~ by Jenny Benzie, Advanced Sommelier + Certified Wine Educator, Proprietress of Épernay Wine & Spirits ~
Bubbles, bubbles everywhere and there is plenty for you to drink! According to the calendar, it’s time to ramp up for some of the best holidays celebrated here on Nantucket. And what reads ‘celebration’ more than having a bottle of bubbly on hand for that impromptu gathering or last minute holiday gift?
While Christmas Day and New Year’s Eve (or if your birthday happens to be at some point in the last 6 weeks of the year) may require you to splurge on a special bottle of Champagne, there are plenty of other value options of sparkling wine available for your every day festivities that won’t have you reaching so far in your pockets that you have to touch your toes. Although this could be a good form of exercise during the holiday season, it is a regretful one and leads to a different type of New Year’s Resolution!
Here’s a rundown of a handful of options to help you sparkle through the New
Prosecco (pro-SECK-oh) is a dry sparkling wine made in the Veneto region of Northeast Italy. It is typically non-vintage meaning that the grapes used to make it are a blend of recent vintages and not from one specific year. Prosecco is similar to Champagne in that it comes from a highly regulated and governed zone in which only grapes grown in that specific area can be used to make Prosecco. The similarities and likeness of the two sparkling wines stop there, however. Prosecco is almost always made in the Charmat method, also known as the ‘tank’ method, in which the secondary fermentation that creates the bubbles is done in a large tank versus in individual bottles as in Champagne. The steel tanks, called autoclaves, are specially designed to withhold the pressure created in the bubble making and capture the fresh, fruitiness of the Glera grape used to make Prosecco, unlike the yeasty, rich style of Champagne. These wines range in style from Brut (the driest) to Extra Dry (which really means off-dry, so it is actually a confusingly slightly sweeter version) to Dry (the sweetest). If you are interested in a top level Prosecco, look for a Prosecco Superiore DOCG from the towns of Conegliano and Valdobbiadene or Asolo. Much to your dismay, you will not find a Pink Prosecco as they are not allowed in the region. If you find something pink and bubbly from Italy, it is typically labeled only as ‘spumante’ and not regulated in regards to production method, grapes used or the area in which the grapes are grown.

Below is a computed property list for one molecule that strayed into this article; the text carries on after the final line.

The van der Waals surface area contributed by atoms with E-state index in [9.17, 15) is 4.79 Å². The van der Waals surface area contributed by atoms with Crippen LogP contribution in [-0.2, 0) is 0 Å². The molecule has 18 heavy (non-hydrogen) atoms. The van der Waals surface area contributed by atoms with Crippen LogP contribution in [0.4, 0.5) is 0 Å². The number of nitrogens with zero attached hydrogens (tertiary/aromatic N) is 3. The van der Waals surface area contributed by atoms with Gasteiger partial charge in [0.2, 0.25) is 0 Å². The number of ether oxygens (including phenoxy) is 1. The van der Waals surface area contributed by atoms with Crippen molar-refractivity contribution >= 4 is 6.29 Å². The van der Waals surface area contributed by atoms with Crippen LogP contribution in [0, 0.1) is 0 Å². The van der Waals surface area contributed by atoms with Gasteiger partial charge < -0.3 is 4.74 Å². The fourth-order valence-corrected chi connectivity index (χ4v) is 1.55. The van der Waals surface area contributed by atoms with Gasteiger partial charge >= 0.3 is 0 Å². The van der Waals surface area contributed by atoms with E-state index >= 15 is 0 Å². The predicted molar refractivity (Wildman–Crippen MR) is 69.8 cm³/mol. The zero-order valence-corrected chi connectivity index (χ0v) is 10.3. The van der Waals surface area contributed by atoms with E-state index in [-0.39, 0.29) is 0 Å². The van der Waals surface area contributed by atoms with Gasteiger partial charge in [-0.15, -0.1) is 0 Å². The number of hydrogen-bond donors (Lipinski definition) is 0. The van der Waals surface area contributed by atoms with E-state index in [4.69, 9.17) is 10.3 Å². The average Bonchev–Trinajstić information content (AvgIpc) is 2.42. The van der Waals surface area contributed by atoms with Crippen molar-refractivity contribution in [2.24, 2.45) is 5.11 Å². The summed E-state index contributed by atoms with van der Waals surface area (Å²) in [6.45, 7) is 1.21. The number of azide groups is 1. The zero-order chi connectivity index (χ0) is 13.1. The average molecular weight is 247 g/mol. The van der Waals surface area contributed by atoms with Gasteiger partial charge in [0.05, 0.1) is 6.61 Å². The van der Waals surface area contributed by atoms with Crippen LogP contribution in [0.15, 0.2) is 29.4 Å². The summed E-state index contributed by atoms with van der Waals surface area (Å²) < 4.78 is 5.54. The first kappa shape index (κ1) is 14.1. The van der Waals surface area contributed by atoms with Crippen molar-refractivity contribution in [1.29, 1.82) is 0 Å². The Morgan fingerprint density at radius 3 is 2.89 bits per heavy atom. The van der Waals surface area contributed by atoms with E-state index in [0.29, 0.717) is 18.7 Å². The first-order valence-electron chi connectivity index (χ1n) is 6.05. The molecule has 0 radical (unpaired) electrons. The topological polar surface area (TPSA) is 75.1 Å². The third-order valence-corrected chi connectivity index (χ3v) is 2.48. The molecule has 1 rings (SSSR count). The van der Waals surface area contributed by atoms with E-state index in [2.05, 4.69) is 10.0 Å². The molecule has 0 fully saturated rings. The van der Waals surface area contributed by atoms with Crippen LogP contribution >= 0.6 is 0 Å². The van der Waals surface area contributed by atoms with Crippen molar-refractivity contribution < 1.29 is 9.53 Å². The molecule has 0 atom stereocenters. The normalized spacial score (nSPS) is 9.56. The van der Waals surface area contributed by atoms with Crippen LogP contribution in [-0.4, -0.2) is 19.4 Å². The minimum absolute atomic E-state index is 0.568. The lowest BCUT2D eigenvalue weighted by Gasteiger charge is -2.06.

Recommended Wines: Lamberti Prosecco DOC NV, and Syltbar Premium Sparkling Rosé NV– made from 100% Merlot in the Veneto region and madelike Prosecco